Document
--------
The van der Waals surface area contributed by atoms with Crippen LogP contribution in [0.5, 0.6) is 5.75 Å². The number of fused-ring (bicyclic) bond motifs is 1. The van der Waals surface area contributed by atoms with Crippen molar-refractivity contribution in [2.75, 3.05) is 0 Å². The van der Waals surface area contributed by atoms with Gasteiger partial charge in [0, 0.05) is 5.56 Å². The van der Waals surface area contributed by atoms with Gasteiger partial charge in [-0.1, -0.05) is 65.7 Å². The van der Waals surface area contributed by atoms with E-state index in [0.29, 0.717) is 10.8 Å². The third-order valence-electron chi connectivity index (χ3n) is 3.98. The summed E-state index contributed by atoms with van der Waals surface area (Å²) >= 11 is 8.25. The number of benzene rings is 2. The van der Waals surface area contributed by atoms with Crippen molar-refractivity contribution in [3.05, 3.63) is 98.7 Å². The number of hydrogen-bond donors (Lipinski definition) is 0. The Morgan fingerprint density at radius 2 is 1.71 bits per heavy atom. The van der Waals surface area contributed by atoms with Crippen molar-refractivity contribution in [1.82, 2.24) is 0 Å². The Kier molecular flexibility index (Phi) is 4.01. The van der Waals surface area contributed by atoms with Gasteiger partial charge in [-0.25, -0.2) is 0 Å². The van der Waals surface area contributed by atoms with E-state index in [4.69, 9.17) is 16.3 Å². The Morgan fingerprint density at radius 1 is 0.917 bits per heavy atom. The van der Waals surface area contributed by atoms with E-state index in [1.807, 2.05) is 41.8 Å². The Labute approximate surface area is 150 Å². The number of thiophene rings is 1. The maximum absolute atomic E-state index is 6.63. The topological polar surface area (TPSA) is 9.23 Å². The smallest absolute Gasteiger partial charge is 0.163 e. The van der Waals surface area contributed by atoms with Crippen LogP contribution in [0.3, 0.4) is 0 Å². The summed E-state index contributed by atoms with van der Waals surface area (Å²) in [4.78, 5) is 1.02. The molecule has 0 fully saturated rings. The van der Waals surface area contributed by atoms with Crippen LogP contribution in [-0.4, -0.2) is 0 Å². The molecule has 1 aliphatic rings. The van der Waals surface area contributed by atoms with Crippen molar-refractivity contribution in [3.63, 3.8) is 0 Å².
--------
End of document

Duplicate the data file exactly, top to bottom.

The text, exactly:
The van der Waals surface area contributed by atoms with Crippen LogP contribution in [0.5, 0.6) is 5.75 Å². The number of fused-ring (bicyclic) bond motifs is 1. The van der Waals surface area contributed by atoms with Crippen molar-refractivity contribution in [2.75, 3.05) is 0 Å². The van der Waals surface area contributed by atoms with Gasteiger partial charge in [0, 0.05) is 5.56 Å². The van der Waals surface area contributed by atoms with Gasteiger partial charge in [-0.1, -0.05) is 65.7 Å². The van der Waals surface area contributed by atoms with E-state index in [0.29, 0.717) is 10.8 Å². The third-order valence-electron chi connectivity index (χ3n) is 3.98. The summed E-state index contributed by atoms with van der Waals surface area (Å²) >= 11 is 8.25. The number of benzene rings is 2. The van der Waals surface area contributed by atoms with Crippen molar-refractivity contribution in [3.05, 3.63) is 98.7 Å². The number of hydrogen-bond donors (Lipinski definition) is 0. The Morgan fingerprint density at radius 2 is 1.71 bits per heavy atom. The van der Waals surface area contributed by atoms with Crippen molar-refractivity contribution in [1.82, 2.24) is 0 Å². The Kier molecular flexibility index (Phi) is 4.01. The van der Waals surface area contributed by atoms with Gasteiger partial charge in [-0.25, -0.2) is 0 Å². The van der Waals surface area contributed by atoms with E-state index in [4.69, 9.17) is 16.3 Å². The Morgan fingerprint density at radius 1 is 0.917 bits per heavy atom. The van der Waals surface area contributed by atoms with E-state index in [1.807, 2.05) is 41.8 Å². The Labute approximate surface area is 150 Å². The number of thiophene rings is 1. The maximum absolute atomic E-state index is 6.63. The topological polar surface area (TPSA) is 9.23 Å². The smallest absolute Gasteiger partial charge is 0.163 e. The van der Waals surface area contributed by atoms with Crippen LogP contribution in [0.3, 0.4) is 0 Å². The summed E-state index contributed by atoms with van der Waals surface area (Å²) in [4.78, 5) is 1.02. The molecule has 0 fully saturated rings. The van der Waals surface area contributed by atoms with Crippen LogP contribution in [-0.4, -0.2) is 0 Å². The molecule has 1 aliphatic rings. The van der Waals surface area contributed by atoms with Crippen molar-refractivity contribution in [3.63, 3.8) is 0 Å².